He has significantly increased the Owls’ playing budget this campaign as he looks to deliver on his two-season pledge of top-flight football by 2017.
But the last thing Wednesday chairman Dejphon Chansiri wants is for the Championship club to fall foul of Financial Fair Play (FFP) regulations.
The Thai businessman and head coach Carlos Carvalhal are wary of breaching the rules, stressing they “must do things properly”.
To comply with FFP guidelines, clubs cannot incur losses of £39m over the course of three seasons.
Although Wednesday have splashed the cash on transfer fees and wages to recruit proven second-tier players in Almen Abdi and David Jones, The Star understands are well within the FFP boundaries.
Chief operating officer Joe Palmer said: “We are trying to sustain a good level of spending over as many years as we can.
“Nobody wants to make a loss because nobody wants to go back to where the club was previously with debts.
“It is important with (FFP) to generate as much revenue as you can.”
Bournemouth were handed a £7.6m fine for breaching FFP regulations after accruing huge losses in the 2014/15 season en route to Premier League promotion.
And Bolton Wanderers, Fulham and Nottingham Forest were all placed under a transfer embargo after breaking similar rules last time around.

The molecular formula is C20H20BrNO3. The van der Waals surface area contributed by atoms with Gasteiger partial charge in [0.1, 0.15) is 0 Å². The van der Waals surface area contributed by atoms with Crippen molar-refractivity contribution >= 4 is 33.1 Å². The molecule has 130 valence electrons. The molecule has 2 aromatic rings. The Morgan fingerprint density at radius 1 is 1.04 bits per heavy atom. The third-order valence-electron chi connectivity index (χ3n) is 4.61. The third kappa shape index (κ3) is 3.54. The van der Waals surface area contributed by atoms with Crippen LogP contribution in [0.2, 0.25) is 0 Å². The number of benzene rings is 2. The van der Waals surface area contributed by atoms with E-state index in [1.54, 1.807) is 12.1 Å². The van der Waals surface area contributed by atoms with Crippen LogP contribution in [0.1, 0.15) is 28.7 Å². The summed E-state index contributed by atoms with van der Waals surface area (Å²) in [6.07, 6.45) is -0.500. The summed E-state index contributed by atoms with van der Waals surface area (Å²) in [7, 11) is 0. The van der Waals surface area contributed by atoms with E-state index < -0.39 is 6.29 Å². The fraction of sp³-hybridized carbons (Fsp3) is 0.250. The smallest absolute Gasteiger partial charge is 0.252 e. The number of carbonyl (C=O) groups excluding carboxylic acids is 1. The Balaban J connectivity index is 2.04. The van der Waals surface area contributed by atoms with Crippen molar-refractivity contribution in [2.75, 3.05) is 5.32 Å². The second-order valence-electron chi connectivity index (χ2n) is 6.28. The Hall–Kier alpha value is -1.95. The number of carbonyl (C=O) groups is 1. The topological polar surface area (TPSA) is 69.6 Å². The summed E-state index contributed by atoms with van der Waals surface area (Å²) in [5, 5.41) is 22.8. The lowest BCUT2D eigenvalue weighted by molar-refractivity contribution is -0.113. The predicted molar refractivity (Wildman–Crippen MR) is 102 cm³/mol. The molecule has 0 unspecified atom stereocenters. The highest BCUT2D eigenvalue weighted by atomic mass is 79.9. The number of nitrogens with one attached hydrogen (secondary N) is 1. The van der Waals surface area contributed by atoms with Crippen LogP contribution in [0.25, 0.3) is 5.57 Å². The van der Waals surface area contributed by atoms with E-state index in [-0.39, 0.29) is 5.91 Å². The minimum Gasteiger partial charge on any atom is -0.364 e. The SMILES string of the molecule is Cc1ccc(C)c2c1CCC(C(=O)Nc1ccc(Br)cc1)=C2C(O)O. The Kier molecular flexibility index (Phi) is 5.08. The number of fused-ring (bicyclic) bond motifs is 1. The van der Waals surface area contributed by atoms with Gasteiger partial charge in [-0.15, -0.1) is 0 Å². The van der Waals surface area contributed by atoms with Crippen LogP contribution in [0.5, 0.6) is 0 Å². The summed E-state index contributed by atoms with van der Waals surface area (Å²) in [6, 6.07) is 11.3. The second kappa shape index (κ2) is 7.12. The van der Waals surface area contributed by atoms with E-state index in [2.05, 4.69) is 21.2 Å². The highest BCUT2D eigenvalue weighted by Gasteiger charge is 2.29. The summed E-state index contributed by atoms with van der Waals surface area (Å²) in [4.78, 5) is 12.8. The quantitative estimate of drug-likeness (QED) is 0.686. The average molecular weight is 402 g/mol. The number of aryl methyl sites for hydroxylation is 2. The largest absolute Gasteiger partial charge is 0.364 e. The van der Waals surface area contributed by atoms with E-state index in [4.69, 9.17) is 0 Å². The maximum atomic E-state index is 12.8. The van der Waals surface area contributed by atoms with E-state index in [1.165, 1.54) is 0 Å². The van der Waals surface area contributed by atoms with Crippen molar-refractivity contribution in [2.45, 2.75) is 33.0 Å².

“Championship clubs don’t have the TV subsidies that can easily sustain the spiralling costs of players wages and transfer fees,” admitted Palmer.
“We saw Middlesbrough invest heavily in one season and it paid off. It was high risk but it paid off and they went up last year.
“Some teams have taken more of a cautious approach. They are spending relatively high but over three years. I would put Derby and Brighton into that category.
“Money doesn’t always buy you success but the research shows that if you can spend absolute fortunes on the best players and salaries that you have better sporting results.”
Palmer, who helped ensure Shakhtar Donetsk met the UEFA FFP regulations, says it is not esstential for the Owls to get promotion this season but warned: “The longer we stay down, the risks for making losses gets higher in theory, especially if the price of players and salaries continues to go up.”